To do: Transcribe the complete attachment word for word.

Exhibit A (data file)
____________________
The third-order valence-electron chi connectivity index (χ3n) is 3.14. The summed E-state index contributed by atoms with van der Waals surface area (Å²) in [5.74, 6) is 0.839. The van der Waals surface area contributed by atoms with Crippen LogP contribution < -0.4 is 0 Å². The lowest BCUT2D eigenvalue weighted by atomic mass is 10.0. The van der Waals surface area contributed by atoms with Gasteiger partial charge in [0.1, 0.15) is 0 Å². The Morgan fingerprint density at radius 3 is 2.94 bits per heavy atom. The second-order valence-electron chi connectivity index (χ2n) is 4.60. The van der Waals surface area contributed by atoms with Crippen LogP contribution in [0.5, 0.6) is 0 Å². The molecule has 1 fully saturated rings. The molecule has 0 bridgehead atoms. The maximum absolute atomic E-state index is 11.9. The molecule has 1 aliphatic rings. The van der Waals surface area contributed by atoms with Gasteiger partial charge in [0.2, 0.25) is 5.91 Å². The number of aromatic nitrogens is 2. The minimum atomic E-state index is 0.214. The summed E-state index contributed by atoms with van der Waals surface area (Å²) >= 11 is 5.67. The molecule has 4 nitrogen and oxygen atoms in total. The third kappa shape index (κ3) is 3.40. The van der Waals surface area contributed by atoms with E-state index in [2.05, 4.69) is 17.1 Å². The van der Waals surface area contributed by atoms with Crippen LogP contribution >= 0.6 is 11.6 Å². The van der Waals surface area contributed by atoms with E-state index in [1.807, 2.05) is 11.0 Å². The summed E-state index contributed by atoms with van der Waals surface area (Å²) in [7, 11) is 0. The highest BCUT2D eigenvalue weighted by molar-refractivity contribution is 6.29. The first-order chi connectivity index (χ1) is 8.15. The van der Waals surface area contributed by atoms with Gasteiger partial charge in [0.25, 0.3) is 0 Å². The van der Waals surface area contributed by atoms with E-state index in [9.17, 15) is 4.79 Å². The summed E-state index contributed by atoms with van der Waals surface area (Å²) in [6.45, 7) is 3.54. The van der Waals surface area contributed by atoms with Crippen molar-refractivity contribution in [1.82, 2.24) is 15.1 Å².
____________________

The third-order valence-electron chi connectivity index (χ3n) is 3.14. The summed E-state index contributed by atoms with van der Waals surface area (Å²) in [5.74, 6) is 0.839. The van der Waals surface area contributed by atoms with Crippen LogP contribution < -0.4 is 0 Å². The lowest BCUT2D eigenvalue weighted by atomic mass is 10.0. The van der Waals surface area contributed by atoms with Gasteiger partial charge in [0.1, 0.15) is 0 Å². The Morgan fingerprint density at radius 3 is 2.94 bits per heavy atom. The second-order valence-electron chi connectivity index (χ2n) is 4.60. The van der Waals surface area contributed by atoms with Crippen LogP contribution in [0.5, 0.6) is 0 Å². The molecule has 1 fully saturated rings. The molecule has 0 bridgehead atoms. The maximum absolute atomic E-state index is 11.9. The molecule has 1 aliphatic rings. The van der Waals surface area contributed by atoms with Gasteiger partial charge in [0.2, 0.25) is 5.91 Å². The number of aromatic nitrogens is 2. The minimum atomic E-state index is 0.214. The summed E-state index contributed by atoms with van der Waals surface area (Å²) >= 11 is 5.67. The molecule has 4 nitrogen and oxygen atoms in total. The third kappa shape index (κ3) is 3.40. The van der Waals surface area contributed by atoms with E-state index in [2.05, 4.69) is 17.1 Å². The van der Waals surface area contributed by atoms with Crippen LogP contribution >= 0.6 is 11.6 Å². The van der Waals surface area contributed by atoms with E-state index in [1.807, 2.05) is 11.0 Å². The summed E-state index contributed by atoms with van der Waals surface area (Å²) in [7, 11) is 0. The highest BCUT2D eigenvalue weighted by molar-refractivity contribution is 6.29. The first-order chi connectivity index (χ1) is 8.15. The van der Waals surface area contributed by atoms with Gasteiger partial charge in [0.25, 0.3) is 0 Å². The van der Waals surface area contributed by atoms with E-state index in [9.17, 15) is 4.79 Å². The summed E-state index contributed by atoms with van der Waals surface area (Å²) in [6.45, 7) is 3.54. The van der Waals surface area contributed by atoms with Crippen molar-refractivity contribution in [1.82, 2.24) is 15.1 Å².